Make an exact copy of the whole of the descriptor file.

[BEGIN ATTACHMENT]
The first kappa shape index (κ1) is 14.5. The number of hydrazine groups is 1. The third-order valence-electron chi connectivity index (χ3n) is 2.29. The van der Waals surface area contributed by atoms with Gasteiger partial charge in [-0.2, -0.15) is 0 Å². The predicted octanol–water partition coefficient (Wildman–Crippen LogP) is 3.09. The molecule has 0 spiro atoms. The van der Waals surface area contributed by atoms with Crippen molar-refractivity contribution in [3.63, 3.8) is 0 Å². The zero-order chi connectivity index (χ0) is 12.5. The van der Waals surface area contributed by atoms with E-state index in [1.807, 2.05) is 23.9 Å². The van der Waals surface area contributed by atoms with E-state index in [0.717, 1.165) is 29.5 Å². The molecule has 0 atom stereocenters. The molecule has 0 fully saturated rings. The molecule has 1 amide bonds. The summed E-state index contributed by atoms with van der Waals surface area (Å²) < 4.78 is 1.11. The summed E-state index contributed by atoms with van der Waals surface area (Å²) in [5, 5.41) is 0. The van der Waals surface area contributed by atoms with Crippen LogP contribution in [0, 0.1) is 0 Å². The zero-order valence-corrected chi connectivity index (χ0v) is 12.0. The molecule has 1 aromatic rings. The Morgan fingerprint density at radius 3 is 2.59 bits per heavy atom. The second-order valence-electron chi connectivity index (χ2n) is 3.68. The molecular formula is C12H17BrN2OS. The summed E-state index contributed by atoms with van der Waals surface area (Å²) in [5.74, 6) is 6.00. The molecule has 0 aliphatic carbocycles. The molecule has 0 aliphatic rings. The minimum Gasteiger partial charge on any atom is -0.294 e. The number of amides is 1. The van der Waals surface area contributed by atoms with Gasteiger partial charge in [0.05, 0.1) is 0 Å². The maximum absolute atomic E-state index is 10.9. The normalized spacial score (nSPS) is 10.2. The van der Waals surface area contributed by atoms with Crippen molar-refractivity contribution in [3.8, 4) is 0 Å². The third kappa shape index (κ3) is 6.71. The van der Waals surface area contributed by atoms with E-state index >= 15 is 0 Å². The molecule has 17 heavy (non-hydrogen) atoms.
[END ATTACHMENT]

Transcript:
The first kappa shape index (κ1) is 14.5. The number of hydrazine groups is 1. The third-order valence-electron chi connectivity index (χ3n) is 2.29. The van der Waals surface area contributed by atoms with Gasteiger partial charge in [-0.2, -0.15) is 0 Å². The predicted octanol–water partition coefficient (Wildman–Crippen LogP) is 3.09. The molecule has 0 spiro atoms. The van der Waals surface area contributed by atoms with Crippen molar-refractivity contribution in [3.63, 3.8) is 0 Å². The zero-order chi connectivity index (χ0) is 12.5. The van der Waals surface area contributed by atoms with E-state index in [1.807, 2.05) is 23.9 Å². The van der Waals surface area contributed by atoms with E-state index in [0.717, 1.165) is 29.5 Å². The molecule has 0 atom stereocenters. The molecule has 0 fully saturated rings. The molecule has 1 amide bonds. The summed E-state index contributed by atoms with van der Waals surface area (Å²) < 4.78 is 1.11. The summed E-state index contributed by atoms with van der Waals surface area (Å²) in [5, 5.41) is 0. The van der Waals surface area contributed by atoms with Crippen LogP contribution in [0, 0.1) is 0 Å². The zero-order valence-corrected chi connectivity index (χ0v) is 12.0. The molecule has 1 aromatic rings. The Morgan fingerprint density at radius 3 is 2.59 bits per heavy atom. The second-order valence-electron chi connectivity index (χ2n) is 3.68. The molecular formula is C12H17BrN2OS. The summed E-state index contributed by atoms with van der Waals surface area (Å²) in [5.74, 6) is 6.00. The molecule has 0 aliphatic carbocycles. The molecule has 0 aliphatic rings. The minimum Gasteiger partial charge on any atom is -0.294 e. The number of amides is 1. The van der Waals surface area contributed by atoms with Gasteiger partial charge in [0.05, 0.1) is 0 Å². The maximum absolute atomic E-state index is 10.9. The normalized spacial score (nSPS) is 10.2. The van der Waals surface area contributed by atoms with Crippen molar-refractivity contribution in [3.8, 4) is 0 Å². The third kappa shape index (κ3) is 6.71. The van der Waals surface area contributed by atoms with E-state index >= 15 is 0 Å². The molecule has 17 heavy (non-hydrogen) atoms.